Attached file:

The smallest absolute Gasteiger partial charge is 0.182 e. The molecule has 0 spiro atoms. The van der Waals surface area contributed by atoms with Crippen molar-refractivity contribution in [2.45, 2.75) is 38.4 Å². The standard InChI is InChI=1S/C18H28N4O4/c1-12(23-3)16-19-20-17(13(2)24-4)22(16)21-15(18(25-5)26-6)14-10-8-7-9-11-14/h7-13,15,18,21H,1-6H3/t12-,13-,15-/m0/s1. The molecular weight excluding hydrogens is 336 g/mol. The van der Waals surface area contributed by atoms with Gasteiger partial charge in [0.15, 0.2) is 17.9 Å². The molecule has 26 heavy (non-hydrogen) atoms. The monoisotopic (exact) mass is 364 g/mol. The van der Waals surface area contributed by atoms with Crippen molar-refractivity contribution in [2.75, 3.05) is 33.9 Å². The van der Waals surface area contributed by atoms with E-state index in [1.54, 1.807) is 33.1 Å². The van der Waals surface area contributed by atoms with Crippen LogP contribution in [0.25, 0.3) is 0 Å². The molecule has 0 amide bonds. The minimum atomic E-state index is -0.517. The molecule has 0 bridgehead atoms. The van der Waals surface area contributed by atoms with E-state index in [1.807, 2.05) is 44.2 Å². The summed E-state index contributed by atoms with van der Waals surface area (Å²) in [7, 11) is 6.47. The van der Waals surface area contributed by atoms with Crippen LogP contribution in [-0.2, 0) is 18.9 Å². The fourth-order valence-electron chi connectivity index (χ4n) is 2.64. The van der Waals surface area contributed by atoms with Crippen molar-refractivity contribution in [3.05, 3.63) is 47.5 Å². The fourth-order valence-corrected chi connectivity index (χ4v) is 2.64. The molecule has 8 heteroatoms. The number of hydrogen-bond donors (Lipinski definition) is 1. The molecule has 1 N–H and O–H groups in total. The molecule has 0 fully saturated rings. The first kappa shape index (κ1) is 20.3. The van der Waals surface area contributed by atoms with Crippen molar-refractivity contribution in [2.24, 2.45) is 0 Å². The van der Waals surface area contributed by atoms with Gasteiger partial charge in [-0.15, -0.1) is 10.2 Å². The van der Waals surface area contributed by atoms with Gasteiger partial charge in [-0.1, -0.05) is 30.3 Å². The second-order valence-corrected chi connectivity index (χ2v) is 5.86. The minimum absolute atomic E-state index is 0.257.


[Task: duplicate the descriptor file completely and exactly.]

The smallest absolute Gasteiger partial charge is 0.182 e. The molecule has 0 spiro atoms. The van der Waals surface area contributed by atoms with Crippen molar-refractivity contribution in [2.45, 2.75) is 38.4 Å². The standard InChI is InChI=1S/C18H28N4O4/c1-12(23-3)16-19-20-17(13(2)24-4)22(16)21-15(18(25-5)26-6)14-10-8-7-9-11-14/h7-13,15,18,21H,1-6H3/t12-,13-,15-/m0/s1. The molecular weight excluding hydrogens is 336 g/mol. The van der Waals surface area contributed by atoms with Gasteiger partial charge in [0.15, 0.2) is 17.9 Å². The molecule has 26 heavy (non-hydrogen) atoms. The monoisotopic (exact) mass is 364 g/mol. The van der Waals surface area contributed by atoms with Crippen molar-refractivity contribution in [2.75, 3.05) is 33.9 Å². The van der Waals surface area contributed by atoms with E-state index in [1.54, 1.807) is 33.1 Å². The van der Waals surface area contributed by atoms with Crippen LogP contribution in [0.25, 0.3) is 0 Å². The molecule has 0 amide bonds. The minimum atomic E-state index is -0.517. The molecule has 0 bridgehead atoms. The van der Waals surface area contributed by atoms with E-state index in [1.807, 2.05) is 44.2 Å². The summed E-state index contributed by atoms with van der Waals surface area (Å²) in [7, 11) is 6.47. The van der Waals surface area contributed by atoms with Crippen LogP contribution in [-0.2, 0) is 18.9 Å². The fourth-order valence-electron chi connectivity index (χ4n) is 2.64. The van der Waals surface area contributed by atoms with Crippen molar-refractivity contribution in [3.05, 3.63) is 47.5 Å². The fourth-order valence-corrected chi connectivity index (χ4v) is 2.64. The molecule has 8 heteroatoms. The number of hydrogen-bond donors (Lipinski definition) is 1. The molecule has 1 N–H and O–H groups in total. The molecule has 0 fully saturated rings. The first kappa shape index (κ1) is 20.3. The van der Waals surface area contributed by atoms with Crippen molar-refractivity contribution in [2.24, 2.45) is 0 Å². The van der Waals surface area contributed by atoms with Gasteiger partial charge in [-0.15, -0.1) is 10.2 Å². The van der Waals surface area contributed by atoms with Gasteiger partial charge in [-0.1, -0.05) is 30.3 Å². The second-order valence-corrected chi connectivity index (χ2v) is 5.86. The minimum absolute atomic E-state index is 0.257.